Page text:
Trapped in the north
A mother escapes Nigeria
On April 6 last year, Gloria Ibrahim, 29, and her family woke to the clatter of gunfire. They ran outside to find a cadre from Boko Haram, the radical Islamist militia that controls parts of northeastern Nigeria, rounding up villagers.
“They took my husband and his younger brother,” Gloria recalls, sitting in her father-in-law’s house in the city of Yola, a refuge from the violence afflicting rural areas. Outside, the harmattan trade wind that blows from the Sahara shrouds the sun.
“They killed them, and all other men above the age of 15,” Gloria continues, staring out a small window into the ghostly mist. “They took many women with them.”
An estimated 1.6 million people have fled their homes in Nigeria following attacks by Boko Haram. A staggering 400,000 have landed in Yola. Some 2,000 others have crossed the border into neighboring Niger, Chad or Cameroon.
Gloria and her children managed to escape into the hills. After weeks of sleeping in the bush, surviving on wild plants, they wandered into the town of Mubi. Their respite didn’t last long.
In November, Boko Haram attacked again, looting Mubi’s shops, burning down houses and abducting women and girls. Once again, Gloria and her children were on the run.
“My husband’s family lives in Yola, so that’s where we went. On the way we were scared. We had nothing to eat. We went into the bush at the side of the road to rest for 10 minutes, then we walked again.”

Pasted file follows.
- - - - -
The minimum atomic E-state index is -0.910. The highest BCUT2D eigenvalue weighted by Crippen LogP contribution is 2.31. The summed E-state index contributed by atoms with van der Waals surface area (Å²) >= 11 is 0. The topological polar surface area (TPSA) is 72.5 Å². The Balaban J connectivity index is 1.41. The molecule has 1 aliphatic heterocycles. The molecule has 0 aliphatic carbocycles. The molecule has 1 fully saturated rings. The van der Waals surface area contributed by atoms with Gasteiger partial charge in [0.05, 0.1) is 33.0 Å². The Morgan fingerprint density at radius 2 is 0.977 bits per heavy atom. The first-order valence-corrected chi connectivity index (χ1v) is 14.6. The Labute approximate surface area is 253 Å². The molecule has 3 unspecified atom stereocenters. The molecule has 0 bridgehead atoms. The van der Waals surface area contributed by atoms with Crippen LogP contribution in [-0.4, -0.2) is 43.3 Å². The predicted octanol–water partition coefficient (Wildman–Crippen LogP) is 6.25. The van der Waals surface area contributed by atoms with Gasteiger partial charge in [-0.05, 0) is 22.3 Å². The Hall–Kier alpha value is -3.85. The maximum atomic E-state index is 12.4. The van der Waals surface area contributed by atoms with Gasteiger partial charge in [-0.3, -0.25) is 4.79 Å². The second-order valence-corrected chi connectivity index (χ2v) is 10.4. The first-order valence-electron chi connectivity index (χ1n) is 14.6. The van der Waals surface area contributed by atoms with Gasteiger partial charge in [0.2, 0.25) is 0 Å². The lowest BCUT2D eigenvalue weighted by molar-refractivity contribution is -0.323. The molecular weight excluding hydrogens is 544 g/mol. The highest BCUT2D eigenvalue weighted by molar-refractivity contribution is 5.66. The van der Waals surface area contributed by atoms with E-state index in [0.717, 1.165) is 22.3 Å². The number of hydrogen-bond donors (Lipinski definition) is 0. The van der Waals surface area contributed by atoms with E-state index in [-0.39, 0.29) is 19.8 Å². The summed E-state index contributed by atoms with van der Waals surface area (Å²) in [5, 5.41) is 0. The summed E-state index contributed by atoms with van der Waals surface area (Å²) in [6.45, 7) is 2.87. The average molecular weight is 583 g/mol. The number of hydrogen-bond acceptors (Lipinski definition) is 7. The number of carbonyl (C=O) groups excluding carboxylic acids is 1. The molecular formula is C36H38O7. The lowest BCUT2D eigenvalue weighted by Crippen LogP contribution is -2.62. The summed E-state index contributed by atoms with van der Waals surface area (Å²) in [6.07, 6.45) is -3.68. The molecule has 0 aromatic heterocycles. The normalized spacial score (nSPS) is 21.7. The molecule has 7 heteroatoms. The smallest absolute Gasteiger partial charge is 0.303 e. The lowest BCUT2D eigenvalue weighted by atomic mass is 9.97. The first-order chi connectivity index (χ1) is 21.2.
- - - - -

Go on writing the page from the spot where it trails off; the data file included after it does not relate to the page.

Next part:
Like the vast majority of displaced people in Yola, Gloria and her children crammed into an already crowded home. Others less fortunate squat in abandoned buildings.
Very few stay in the organized camps run by the Nigerian government, preferring to disappear into the urban sprawl. This makes it difficult for the Nigerian government and aid groups like the International Rescue Committee to track down people in need.
“It is an enormous task,” says Simon Clarke, the IRC emergency project director in Nigeria. “Meanwhile, there’s no schooling, food is scarce and families barely scrape by.”
In Yola, the IRC works around the clock to provide water, food, informal schooling, latrines, emergency shelters and other aid to the displaced population. But workers know their efforts are a race against time.
“With people living so closely together, it’s very easy to pick up diseases,” Clarke says. “Soon the rainy season will be upon us, and with open sewers and latrines that aren’t properly covered, there’s a real risk of outbreaks of cholera and other diseases.”
For Gloria, the city experience has been unsettling and bewildering.
“I don’t know anyone here. Boko Haram burnt down our house and killed our goats so we came with absolutely nothing.”
The IRC has assisted Gloria with food, water and basic necessities such as mosquito nets and hygiene supplies.
The IRC and a local partner have also helped Gloria secure an apprenticeship with a local tailor. She spends three hours there each day gaining valuable experience.
“I want to learn the trade so that I can afford to look after my family.”
The people in Yola and those sheltering in other towns and cities across northeastern Nigeria live with uncertainty. An ongoing military offensive conducted by the Nigerian army and allies from neighboring countries has succeeded in driving Boko Haram from some areas under its control. But the battle is far from over.
“I don’t want to go home. It’s still too dangerous. And what can I go home to? Our cows, goats, beans — all gone. They have destroyed everything.”